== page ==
To Kill a Mockingbird

To Kill a Mockingbird Chapter 30 Summary & Analysis

Summary
Analysis
Atticus corrects Scout and blandly introduces her to Arthur Radley. Embarrassed, Scout runs to Jem’s bedside and notices Boo smile, but Atticus cautions Scout to not touch Jem. Dr. Reynolds returns and greets Boo, and Scout realizes that Boo must also get sick. Dr. Reynolds shoos everyone out and Atticus suggests they go to the porch. Scout leads Boo down to the hall to the porch and the rocking chair in shadow. She sits beside him and Atticus says that this will come to the county court, but Jem is only 13 and it was self-defense. Mr. Tate asks incredulously if Atticus really thinks that Jem killed Mr. Ewell, and he insists that Jem didn’t do it.
Realizing that Boo must get sick, too, and that Dr. Reynolds must’ve treated him at some point opens Scout’s eyes yet again to the fact that even people who seem wildly different from her aren’t really so different—they get sick and they care for their neighbors, just like Scout does. Scout’s choice to attach herself to Boo and make sure he’s comfortable indicates that she’s also learning how to be a polite adult and a mature caretaker.
Themes
Prejudice Theme Icon
Growing Up Theme Icon
Scout watches in fascination as Mr. Tate and Atticus argue. She’s not quite sure what exactly they’re fighting for or about. Mr. Tate says that Mr. Ewell fell on his knife, but Atticus insists that they can’t hush this up—it’d be horrible for Jem, and Atticus doesn’t want to have to act one way in public and one way at home. Mr. Tate pulls out a switchblade knife and suggests that Scout was too scared to know what happened. When Atticus pushes back, Mr. Tate says he’s not thinking of Jem and points out that with a broken arm, Jem wouldn’t have been able to tackle and kill an adult.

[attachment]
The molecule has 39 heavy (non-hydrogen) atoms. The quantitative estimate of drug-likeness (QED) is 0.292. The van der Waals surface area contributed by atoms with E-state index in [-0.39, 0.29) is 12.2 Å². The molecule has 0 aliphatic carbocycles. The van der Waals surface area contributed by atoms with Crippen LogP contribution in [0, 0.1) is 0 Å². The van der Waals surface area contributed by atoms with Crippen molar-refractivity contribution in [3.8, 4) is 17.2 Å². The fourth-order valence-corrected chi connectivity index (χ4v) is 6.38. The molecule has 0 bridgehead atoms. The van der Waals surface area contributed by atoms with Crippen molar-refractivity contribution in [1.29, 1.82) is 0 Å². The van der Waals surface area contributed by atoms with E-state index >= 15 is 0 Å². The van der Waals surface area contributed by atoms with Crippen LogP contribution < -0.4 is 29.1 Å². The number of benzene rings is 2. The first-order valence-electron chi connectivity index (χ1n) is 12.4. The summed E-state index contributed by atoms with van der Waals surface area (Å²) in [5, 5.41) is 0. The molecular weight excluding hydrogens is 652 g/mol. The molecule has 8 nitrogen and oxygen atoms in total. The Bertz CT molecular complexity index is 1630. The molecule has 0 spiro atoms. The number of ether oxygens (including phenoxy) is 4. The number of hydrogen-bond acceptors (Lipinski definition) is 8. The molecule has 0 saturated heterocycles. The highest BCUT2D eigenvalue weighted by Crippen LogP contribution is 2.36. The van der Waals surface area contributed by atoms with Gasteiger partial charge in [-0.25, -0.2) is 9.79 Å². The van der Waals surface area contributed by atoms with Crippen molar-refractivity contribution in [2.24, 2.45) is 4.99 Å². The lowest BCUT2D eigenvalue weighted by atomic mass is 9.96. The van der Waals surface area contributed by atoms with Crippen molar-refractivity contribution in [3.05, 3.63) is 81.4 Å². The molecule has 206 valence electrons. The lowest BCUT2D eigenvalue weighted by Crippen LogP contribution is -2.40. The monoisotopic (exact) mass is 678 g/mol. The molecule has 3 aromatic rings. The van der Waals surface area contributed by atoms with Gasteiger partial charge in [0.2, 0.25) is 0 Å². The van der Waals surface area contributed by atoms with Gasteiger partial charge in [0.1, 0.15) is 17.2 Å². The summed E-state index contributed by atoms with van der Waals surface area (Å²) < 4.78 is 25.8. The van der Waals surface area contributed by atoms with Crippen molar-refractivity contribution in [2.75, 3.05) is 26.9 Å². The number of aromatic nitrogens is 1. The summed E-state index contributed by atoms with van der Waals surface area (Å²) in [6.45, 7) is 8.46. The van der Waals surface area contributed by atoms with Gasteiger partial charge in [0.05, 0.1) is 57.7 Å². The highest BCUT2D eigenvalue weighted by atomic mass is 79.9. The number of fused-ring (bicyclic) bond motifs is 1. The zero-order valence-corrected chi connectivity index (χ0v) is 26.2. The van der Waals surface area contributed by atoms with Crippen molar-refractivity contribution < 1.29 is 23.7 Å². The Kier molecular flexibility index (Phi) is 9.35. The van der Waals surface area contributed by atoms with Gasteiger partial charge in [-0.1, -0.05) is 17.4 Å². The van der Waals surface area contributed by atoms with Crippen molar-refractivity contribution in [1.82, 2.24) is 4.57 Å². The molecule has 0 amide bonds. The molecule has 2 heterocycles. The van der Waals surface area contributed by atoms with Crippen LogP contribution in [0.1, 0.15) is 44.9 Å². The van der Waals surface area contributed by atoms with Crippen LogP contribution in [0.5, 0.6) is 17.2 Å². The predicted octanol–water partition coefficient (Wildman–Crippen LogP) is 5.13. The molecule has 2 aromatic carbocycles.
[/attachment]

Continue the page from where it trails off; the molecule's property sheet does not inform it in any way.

Mr. Tate’s reasoning for why Jem couldn’t have killed Mr. Ewell is almost exactly the same as Atticus’s case for Tom Robinson’s innocence. This flags for the reader that, at least in some sense, Mr. Tate has the right idea. Atticus wants to do the right thing here by making Jem deal with the aftermath of the attack, but Mr. Tate insists that Atticus isn’t thinking about this properly if he thinks that Jem did anything wrong.
Themes
Good, Evil, and Human Dignity Theme Icon
Courage Theme Icon
Small Town Southern Life Theme Icon
Atticus asks where Mr. Tate got the switchblade. Coolly, Mr. Tate says he confiscated it from a drunk man, and that Mr. Ewell probably found the kitchen knife in the dump. Mr. Tate says that it’s his choice, not Atticus’s, and that Jem didn’t do anything. With his back to everyone on the porch, Mr. Tate says that there’s a black boy dead for no reason and now, the man who’s responsible is dead. He says they need to let the dead bury the dead, and he won’t stand for people making a fuss over the person who saved Scout and Jem. He declares once more that Mr. Ewell fell on his knife and drives away. Atticus asks if Scout can understand that Mr. Ewell fell on his knife. Scout says she agrees—the alternative would be like killing a mockingbird. Atticus thanks Boo for saving his children.
Especially once the adults establish the truth of what happened—that Boo killed Mr. Ewell, probably with his own kitchen knife—it becomes clear that Mr. Tate probably picked up the switchblade off of Mr. Ewell’s body before he sent Dr. Reynolds out to look. Mr. Tate also suggests they have the opportunity to create some semblance of justice for Tom Robinson by deciding on this story that’s not entirely truthful, but that restores the safety of Maycomb.
Themes
Good, Evil, and Human Dignity Theme Icon
Courage Theme Icon
Small Town Southern Life Theme Icon